Saturday, May 25, 2013

Mario and Donkey Kong: Minis on the Move (3DSWare) Review

It's not so common for SuperPhillip Central to be working on the weekend, but that's our privilege when we have such great readers and commenters to push us onward. Today we have a new review to share with you for a Nintendo 3DS eShop game, Mario and Donkey Kong: Minis on the Move.

Toy Story

For the longest time, Mario and Donkey Kong have been rivals, ever since Mario was known as Jumpman and was a carpenter instead of a plumber. Since then, the two have faced off in a variety of games, especially those with the moniker of Mario vs. Donkey Kong, the first of which releasing on the Game Boy Advance. While that game was more akin to the gameplay of the original Donkey Kong, the DS iterations have been Lemmings-style games, 2D and all. It seems now the portly plumber and the big ape have set aside their differences to make the first 3D entry in their series of games, Mario and Donkey Kong: Minis on the Move, a 3DS eShop exclusive. Should you move on over to the Nintendo 3DS eShop post-haste to pick this game up?

In Mario and Donkey Kong: Minis on the Move, there are an abundance of modes and mini-games to play, but at first you are limited to Mario's Main Event. However, once you've completed the first ten tutorial levels, new options open up. As more levels are completed, even more content is unlocked.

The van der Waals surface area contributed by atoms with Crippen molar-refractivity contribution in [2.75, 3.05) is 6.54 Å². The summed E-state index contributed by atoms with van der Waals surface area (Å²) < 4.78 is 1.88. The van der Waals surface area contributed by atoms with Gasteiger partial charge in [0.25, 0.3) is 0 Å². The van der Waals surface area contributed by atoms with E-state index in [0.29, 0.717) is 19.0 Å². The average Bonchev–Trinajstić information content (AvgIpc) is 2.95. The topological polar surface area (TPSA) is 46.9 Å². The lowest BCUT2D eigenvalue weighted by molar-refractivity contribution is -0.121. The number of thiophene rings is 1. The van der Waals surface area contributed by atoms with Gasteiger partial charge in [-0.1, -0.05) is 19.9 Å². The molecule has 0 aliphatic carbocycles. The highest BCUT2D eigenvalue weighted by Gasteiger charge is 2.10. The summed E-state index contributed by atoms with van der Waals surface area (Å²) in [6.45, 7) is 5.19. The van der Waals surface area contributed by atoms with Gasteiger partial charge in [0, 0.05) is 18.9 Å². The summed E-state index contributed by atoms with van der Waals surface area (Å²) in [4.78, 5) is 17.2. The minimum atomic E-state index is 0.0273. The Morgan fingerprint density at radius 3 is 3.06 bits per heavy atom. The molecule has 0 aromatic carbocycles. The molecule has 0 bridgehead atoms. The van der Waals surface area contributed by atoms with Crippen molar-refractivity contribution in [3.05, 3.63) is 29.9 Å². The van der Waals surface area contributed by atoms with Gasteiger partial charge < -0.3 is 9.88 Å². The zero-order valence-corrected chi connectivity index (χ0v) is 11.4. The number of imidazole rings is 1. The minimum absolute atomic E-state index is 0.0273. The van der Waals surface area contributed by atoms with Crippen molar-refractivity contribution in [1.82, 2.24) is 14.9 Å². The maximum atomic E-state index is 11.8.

Mario's Main Event has the main objective of using the falling tiles (coming in straight and curved varieties) that drop into the green pipe on the touch screen to create a path for your Mini Mario to reach the goal. You have to work quickly as up until it exits from its starting position, a green pipe, Mini Mario is constantly moving forward, and if there is no path for it to follow, it will teeter over the edge. You also have to work quickly because the pipe that holds all of the falling tiles can only hold so many before it overfills, also resulting in a level failure.

For such a simple premise, there is a
lot of complexity to this game.
Meanwhile, Puzzle Palace follows the same concept of Mario's Main Event, but instead of using falling tiles to create a path for your miniature toy to follow, you use a preset amount of provided titles to accomplish this task. This is probably my favorite of the four main modes of Mario and Donkey Kong: Minis on the Move. It flexes your mental muscle, especially in later levels as you try to ponder and surmise where to place the invaluable and limited supply of tiles.

Getting to the goal is easy enough, but 
can you collect all of the M-tokens too?
The third mode in the game is Many Mini Mayhem, where you need not worry about placing new tiles in a level, you simply slide around tiles and rotate special pivot tiles to create a path so that all Mini toys make it the goal. You get bonus points for having the Minis reach the goal together. It's quite chaotic as you frantically slide tiles to make a safe journey for the Minis.

Moving two Minis around a given level can
feel like rubbing your head and patting your stomach.
The final mode that unlocks is called Giant Jungle. This is different from the other modes as there are but three levels to play. Don't think this is some quick play, however, as each level demands you play it over and over again. You see, each level contains ten stars that need to be collected, though you need not gather them all in one go. There is a maze of obstacles, enemies, and tiles to deal with, and placing tiles to move your Mini and make a path that gets it through as many stars as possible (as well as timer icons to give you more seconds to work with). Just remember that you don't earn any stars unless your Mini makes it to the goal. Easier said than done, as you not only have to be fast with tile placement, but you need to plan your moves accordingly and think ahead.